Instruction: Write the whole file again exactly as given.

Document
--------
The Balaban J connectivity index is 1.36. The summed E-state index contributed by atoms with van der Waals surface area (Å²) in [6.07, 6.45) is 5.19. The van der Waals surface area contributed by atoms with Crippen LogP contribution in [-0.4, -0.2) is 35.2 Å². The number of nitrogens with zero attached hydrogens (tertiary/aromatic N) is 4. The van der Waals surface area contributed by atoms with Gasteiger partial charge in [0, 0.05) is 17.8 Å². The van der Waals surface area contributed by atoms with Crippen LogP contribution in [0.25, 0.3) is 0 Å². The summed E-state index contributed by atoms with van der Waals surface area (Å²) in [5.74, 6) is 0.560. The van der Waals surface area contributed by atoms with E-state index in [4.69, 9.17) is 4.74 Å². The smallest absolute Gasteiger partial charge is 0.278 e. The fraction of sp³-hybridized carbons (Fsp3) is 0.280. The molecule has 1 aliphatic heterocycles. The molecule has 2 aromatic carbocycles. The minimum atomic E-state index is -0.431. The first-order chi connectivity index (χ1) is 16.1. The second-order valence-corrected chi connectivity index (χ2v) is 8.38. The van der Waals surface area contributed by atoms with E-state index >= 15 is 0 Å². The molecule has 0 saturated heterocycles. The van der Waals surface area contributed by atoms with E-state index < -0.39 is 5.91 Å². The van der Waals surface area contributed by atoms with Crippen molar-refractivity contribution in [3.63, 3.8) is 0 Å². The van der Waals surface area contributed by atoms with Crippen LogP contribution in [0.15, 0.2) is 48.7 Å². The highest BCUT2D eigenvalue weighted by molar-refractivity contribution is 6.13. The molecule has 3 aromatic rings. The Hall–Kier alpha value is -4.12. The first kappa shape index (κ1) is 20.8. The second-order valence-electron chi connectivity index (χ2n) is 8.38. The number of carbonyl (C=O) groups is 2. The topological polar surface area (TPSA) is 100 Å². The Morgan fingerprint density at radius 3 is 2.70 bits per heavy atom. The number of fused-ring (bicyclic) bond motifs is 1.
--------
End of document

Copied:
The Balaban J connectivity index is 1.36. The summed E-state index contributed by atoms with van der Waals surface area (Å²) in [6.07, 6.45) is 5.19. The van der Waals surface area contributed by atoms with Crippen LogP contribution in [-0.4, -0.2) is 35.2 Å². The number of nitrogens with zero attached hydrogens (tertiary/aromatic N) is 4. The van der Waals surface area contributed by atoms with Gasteiger partial charge in [0, 0.05) is 17.8 Å². The van der Waals surface area contributed by atoms with Crippen LogP contribution in [0.25, 0.3) is 0 Å². The summed E-state index contributed by atoms with van der Waals surface area (Å²) in [5.74, 6) is 0.560. The van der Waals surface area contributed by atoms with E-state index in [4.69, 9.17) is 4.74 Å². The smallest absolute Gasteiger partial charge is 0.278 e. The fraction of sp³-hybridized carbons (Fsp3) is 0.280. The molecule has 1 aliphatic heterocycles. The molecule has 2 aromatic carbocycles. The minimum atomic E-state index is -0.431. The first-order chi connectivity index (χ1) is 16.1. The second-order valence-corrected chi connectivity index (χ2v) is 8.38. The van der Waals surface area contributed by atoms with E-state index >= 15 is 0 Å². The molecule has 0 saturated heterocycles. The van der Waals surface area contributed by atoms with E-state index < -0.39 is 5.91 Å². The van der Waals surface area contributed by atoms with Crippen molar-refractivity contribution in [3.63, 3.8) is 0 Å². The van der Waals surface area contributed by atoms with Crippen LogP contribution in [0.15, 0.2) is 48.7 Å². The highest BCUT2D eigenvalue weighted by molar-refractivity contribution is 6.13. The molecule has 3 aromatic rings. The Hall–Kier alpha value is -4.12. The first kappa shape index (κ1) is 20.8. The second-order valence-electron chi connectivity index (χ2n) is 8.38. The number of carbonyl (C=O) groups is 2. The topological polar surface area (TPSA) is 100 Å². The Morgan fingerprint density at radius 3 is 2.70 bits per heavy atom. The number of fused-ring (bicyclic) bond motifs is 1.